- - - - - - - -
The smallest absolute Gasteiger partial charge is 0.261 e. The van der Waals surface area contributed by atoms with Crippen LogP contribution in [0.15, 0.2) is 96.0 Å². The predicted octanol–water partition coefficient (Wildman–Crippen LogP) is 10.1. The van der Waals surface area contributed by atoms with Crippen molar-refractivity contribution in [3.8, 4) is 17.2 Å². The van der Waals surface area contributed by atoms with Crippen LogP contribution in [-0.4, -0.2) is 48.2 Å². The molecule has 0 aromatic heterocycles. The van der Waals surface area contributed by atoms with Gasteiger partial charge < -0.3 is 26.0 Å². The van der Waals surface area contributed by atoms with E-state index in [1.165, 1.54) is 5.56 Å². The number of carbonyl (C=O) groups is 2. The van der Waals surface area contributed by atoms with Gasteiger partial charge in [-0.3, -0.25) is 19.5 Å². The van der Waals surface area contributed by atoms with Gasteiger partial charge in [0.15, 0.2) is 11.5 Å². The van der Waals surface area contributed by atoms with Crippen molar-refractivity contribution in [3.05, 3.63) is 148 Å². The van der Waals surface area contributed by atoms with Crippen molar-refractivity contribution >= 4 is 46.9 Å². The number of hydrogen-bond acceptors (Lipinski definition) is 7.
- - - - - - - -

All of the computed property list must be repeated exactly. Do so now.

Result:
The smallest absolute Gasteiger partial charge is 0.261 e. The van der Waals surface area contributed by atoms with Crippen LogP contribution in [0.15, 0.2) is 96.0 Å². The predicted octanol–water partition coefficient (Wildman–Crippen LogP) is 10.1. The van der Waals surface area contributed by atoms with Crippen molar-refractivity contribution in [3.8, 4) is 17.2 Å². The van der Waals surface area contributed by atoms with Crippen LogP contribution in [-0.4, -0.2) is 48.2 Å². The molecule has 0 aromatic heterocycles. The van der Waals surface area contributed by atoms with Gasteiger partial charge < -0.3 is 26.0 Å². The van der Waals surface area contributed by atoms with E-state index in [1.165, 1.54) is 5.56 Å². The number of carbonyl (C=O) groups is 2. The van der Waals surface area contributed by atoms with Gasteiger partial charge in [-0.3, -0.25) is 19.5 Å². The van der Waals surface area contributed by atoms with Gasteiger partial charge in [0.15, 0.2) is 11.5 Å². The van der Waals surface area contributed by atoms with Crippen molar-refractivity contribution in [3.05, 3.63) is 148 Å². The van der Waals surface area contributed by atoms with Crippen molar-refractivity contribution >= 4 is 46.9 Å². The number of hydrogen-bond acceptors (Lipinski definition) is 7.